Lehr, David / 2008. Dialing for development.
Stanford Social Innovation Review 6 (4): 44-49.

Microfinance institutions have recognized that poor people lack the capital and financial services that are necessary for economic growth and job creation. And so these organizations have started offering these services to the world's poorest people, unlocking new economic opportunities for borrowers and lenders. Yet until recently, most organizations have overlooked another important need in poor communities: the need for information and communication services. At first glance, this need doesn't seem as great as that for clean water, or even for capital. But in the 21st century-the Information Age-lacking access to information can be just as debilitating as lacking health care or housing. A remedy for this information shortage has arrived: the mobile phone. Portable, small, and relatively inexpensive, mobile phones have leapfrogged past landline technologies in many parts of the world, where it is cheaper to build new wireless networks than it is to construct new landlines. Accordingly, sales of mobile phones are booming in poor countries. Meanwhile, a growing number of nonprofits, businesses, and government agencies are developing new mobile phone-based information services for poor people.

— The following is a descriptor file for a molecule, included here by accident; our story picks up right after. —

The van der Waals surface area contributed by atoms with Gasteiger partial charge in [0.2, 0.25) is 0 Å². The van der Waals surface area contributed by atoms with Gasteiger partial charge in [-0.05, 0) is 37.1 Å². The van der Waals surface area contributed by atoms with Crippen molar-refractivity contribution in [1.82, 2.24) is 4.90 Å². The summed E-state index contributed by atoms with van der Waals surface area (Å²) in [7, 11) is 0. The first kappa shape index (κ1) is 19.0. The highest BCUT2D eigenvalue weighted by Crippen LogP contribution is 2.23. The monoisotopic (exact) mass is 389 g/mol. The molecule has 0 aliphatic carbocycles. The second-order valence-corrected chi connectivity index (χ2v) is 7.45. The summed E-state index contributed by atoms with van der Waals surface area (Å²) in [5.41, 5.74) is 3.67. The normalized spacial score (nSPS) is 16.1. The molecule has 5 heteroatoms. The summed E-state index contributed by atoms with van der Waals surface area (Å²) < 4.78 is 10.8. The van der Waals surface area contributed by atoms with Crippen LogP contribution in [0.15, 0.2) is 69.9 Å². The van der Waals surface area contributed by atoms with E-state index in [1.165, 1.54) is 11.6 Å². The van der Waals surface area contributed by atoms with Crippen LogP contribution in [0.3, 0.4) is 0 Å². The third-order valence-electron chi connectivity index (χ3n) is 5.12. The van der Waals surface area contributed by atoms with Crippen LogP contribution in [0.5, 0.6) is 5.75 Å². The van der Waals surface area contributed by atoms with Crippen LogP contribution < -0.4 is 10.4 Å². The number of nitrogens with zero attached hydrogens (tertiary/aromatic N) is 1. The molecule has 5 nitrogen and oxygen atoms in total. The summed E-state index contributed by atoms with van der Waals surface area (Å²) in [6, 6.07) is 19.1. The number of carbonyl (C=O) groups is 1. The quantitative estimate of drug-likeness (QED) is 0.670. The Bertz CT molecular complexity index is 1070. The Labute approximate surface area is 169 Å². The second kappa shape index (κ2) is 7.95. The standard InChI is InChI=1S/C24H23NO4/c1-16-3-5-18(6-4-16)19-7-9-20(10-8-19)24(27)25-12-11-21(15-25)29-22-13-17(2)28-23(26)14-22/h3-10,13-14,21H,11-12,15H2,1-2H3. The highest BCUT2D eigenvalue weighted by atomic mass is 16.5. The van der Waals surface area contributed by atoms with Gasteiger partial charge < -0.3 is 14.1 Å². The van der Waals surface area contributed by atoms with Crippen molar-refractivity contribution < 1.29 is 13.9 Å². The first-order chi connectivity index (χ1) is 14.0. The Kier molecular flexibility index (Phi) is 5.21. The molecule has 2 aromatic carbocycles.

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Sector: Agriculture Microcredit, Mobile Phone Money Health Providers Access, Mobile Phone Money, Phone
Region: East Africa, Southern Africa, West Africa South America South Asia